Starting your own company, whether big or small, is an experience unlike any other. Those who make their mark in the business world this way travel a difficult path filled with complete commitment and dedication. Making the financial and personal sacrifices needed to bring forth your vision can only be known by others who have taken this journey, all in the hopes of potential success that is never guaranteed.
Smart business owners don’t want anything to jeopardize the prospect of building on fragile success, which means taking no unnecessary risks when dealing with regulatory compliance. Recruiting, hiring, payroll, management and HR issues come with many regulations, with penalties that can be extremely costly when ignored or mishandled. This issue affects every business, large or small, and can be the difference between success and failure.
In theory, compliance should be a simple concept – just follow the rules. The difficult part comes when trying to figure out why rules were created, which rules have changed suddenly and which governing bodies might interpret the rules differently than you. It can seem like a maze where the path keep changing, with no end in sight. However, ignoring these issues can come at a steep price. Audits, fines, lawsuits and even dissolution await those trying to skirt the law. Here are a few examples:
Hiring – Asking inappropriate questions, conducting inappropriate background screens and other misconduct, whether intentional or not, can result in heavy consequences for employers. Fines for committing these types of infractions vary depending on the size of the organization, but history shows that employers have been fined up to $300,000 by the Equal Employment Opportunity Commission. Failure to adhere to Federal regulations on age of employment and other minimum wage laws can also result in sizable penalties. For each employee affected, the Wage and Hour Division of the Department of Labor can fine employers a minimum of $10,000.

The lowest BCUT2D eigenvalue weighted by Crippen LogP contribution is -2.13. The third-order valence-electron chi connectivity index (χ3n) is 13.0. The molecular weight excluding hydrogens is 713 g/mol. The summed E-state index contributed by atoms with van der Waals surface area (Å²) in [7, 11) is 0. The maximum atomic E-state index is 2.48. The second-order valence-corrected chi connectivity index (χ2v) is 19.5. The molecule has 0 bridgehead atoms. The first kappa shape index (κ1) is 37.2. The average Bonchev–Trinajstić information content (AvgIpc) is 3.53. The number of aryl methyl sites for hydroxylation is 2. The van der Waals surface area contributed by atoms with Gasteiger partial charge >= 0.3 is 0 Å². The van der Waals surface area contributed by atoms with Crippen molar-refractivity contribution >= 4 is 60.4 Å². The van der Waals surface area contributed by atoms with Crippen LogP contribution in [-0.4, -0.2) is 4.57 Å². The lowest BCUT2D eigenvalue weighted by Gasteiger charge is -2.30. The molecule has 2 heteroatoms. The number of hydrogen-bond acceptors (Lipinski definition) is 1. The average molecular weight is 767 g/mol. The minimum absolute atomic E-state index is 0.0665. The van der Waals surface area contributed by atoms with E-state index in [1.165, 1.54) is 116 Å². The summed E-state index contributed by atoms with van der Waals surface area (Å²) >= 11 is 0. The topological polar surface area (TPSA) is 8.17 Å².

Wages – Neglecting proper wage procedures and overtime regulations can be disastrous for employers, and pleading ignorance to current laws is no excuse. In 2014, the Department of Labor ordered a major restaurant chain in New York to pay nearly $1 million in back wages and damages to 85 workers following an investigation by the Wage and Hour Division. The restaurant chain is also responsible for paying over $70,000 in civil penalties to the department for repeated violations of the Fair Labor Standards Act. Fines of this magnitude are particularly crippling to businesses, especially when penalties are avoidable.
Classification –The misclassification of employees as independent contractors presents one of the most serious problems facing affected workers and employers. Misclassified employees often are denied access to critical benefits and protections to which they are entitled, such as the minimum wage, overtime compensation, family and medical leave, unemployment insurance and safe workplaces. To combat misclassification, the Department of Labor’s Wage and Hour Division is cracking down and increasing the number of workplace audits. In Fiscal Year 2015, investigations resulted in more than $74 million in back wages for more than 102,000 misclassified workers.
These are just a few examples of how noncompliance can hurt your business legally. However, your image is also at stake. An entity that complies with regulations will have less legal trouble, higher employment retention and a better overall standing within the community in which it resides. And while compliance requirements can be complex, a fully educated company is one whose standing is a trusted partner other clients will want to associate themselves with. Good compliance is good business.
More than 30,000 organizations trust Paycor as their compliance partner, keeping them informed and in step with regulations that may affect their business and their clients. Contact us to set up and meeting to see how our solutions can support your organization, or take a guided tour of our products to find the best fit for you.
Sources: EEOC.gov, DOL.gov, IRS.gov
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